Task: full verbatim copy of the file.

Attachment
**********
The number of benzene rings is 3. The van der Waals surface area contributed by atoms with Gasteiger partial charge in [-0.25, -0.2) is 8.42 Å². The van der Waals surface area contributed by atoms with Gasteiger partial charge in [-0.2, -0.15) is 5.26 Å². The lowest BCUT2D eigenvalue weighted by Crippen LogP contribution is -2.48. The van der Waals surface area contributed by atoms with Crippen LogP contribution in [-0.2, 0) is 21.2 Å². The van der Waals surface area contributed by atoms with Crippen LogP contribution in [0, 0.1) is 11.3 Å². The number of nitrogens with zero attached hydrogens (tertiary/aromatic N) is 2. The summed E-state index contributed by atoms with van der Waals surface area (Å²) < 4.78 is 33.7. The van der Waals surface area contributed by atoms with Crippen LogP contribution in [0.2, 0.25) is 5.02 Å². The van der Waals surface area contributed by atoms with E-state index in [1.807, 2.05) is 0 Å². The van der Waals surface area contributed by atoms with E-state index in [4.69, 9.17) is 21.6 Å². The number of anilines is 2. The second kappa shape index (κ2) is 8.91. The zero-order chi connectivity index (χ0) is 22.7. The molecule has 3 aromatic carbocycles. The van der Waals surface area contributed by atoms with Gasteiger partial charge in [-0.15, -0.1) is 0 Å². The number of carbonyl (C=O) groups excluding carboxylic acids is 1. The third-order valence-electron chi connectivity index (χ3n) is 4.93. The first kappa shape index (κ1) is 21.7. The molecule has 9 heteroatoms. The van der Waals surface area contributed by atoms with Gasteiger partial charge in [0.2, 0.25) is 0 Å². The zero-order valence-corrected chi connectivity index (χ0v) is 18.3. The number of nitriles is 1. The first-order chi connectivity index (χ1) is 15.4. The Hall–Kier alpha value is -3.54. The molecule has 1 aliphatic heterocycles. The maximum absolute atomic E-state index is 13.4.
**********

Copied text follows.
The number of benzene rings is 3. The van der Waals surface area contributed by atoms with Gasteiger partial charge in [-0.25, -0.2) is 8.42 Å². The van der Waals surface area contributed by atoms with Gasteiger partial charge in [-0.2, -0.15) is 5.26 Å². The lowest BCUT2D eigenvalue weighted by Crippen LogP contribution is -2.48. The van der Waals surface area contributed by atoms with Crippen LogP contribution in [-0.2, 0) is 21.2 Å². The van der Waals surface area contributed by atoms with Crippen LogP contribution in [0, 0.1) is 11.3 Å². The number of nitrogens with zero attached hydrogens (tertiary/aromatic N) is 2. The summed E-state index contributed by atoms with van der Waals surface area (Å²) < 4.78 is 33.7. The van der Waals surface area contributed by atoms with Crippen LogP contribution in [0.2, 0.25) is 5.02 Å². The van der Waals surface area contributed by atoms with E-state index in [1.807, 2.05) is 0 Å². The van der Waals surface area contributed by atoms with E-state index in [4.69, 9.17) is 21.6 Å². The number of anilines is 2. The second kappa shape index (κ2) is 8.91. The zero-order chi connectivity index (χ0) is 22.7. The molecule has 3 aromatic carbocycles. The van der Waals surface area contributed by atoms with Gasteiger partial charge in [-0.15, -0.1) is 0 Å². The number of carbonyl (C=O) groups excluding carboxylic acids is 1. The third-order valence-electron chi connectivity index (χ3n) is 4.93. The first kappa shape index (κ1) is 21.7. The molecule has 9 heteroatoms. The van der Waals surface area contributed by atoms with Gasteiger partial charge in [0.2, 0.25) is 0 Å². The zero-order valence-corrected chi connectivity index (χ0v) is 18.3. The number of nitriles is 1. The first-order chi connectivity index (χ1) is 15.4. The Hall–Kier alpha value is -3.54. The molecule has 1 aliphatic heterocycles. The maximum absolute atomic E-state index is 13.4.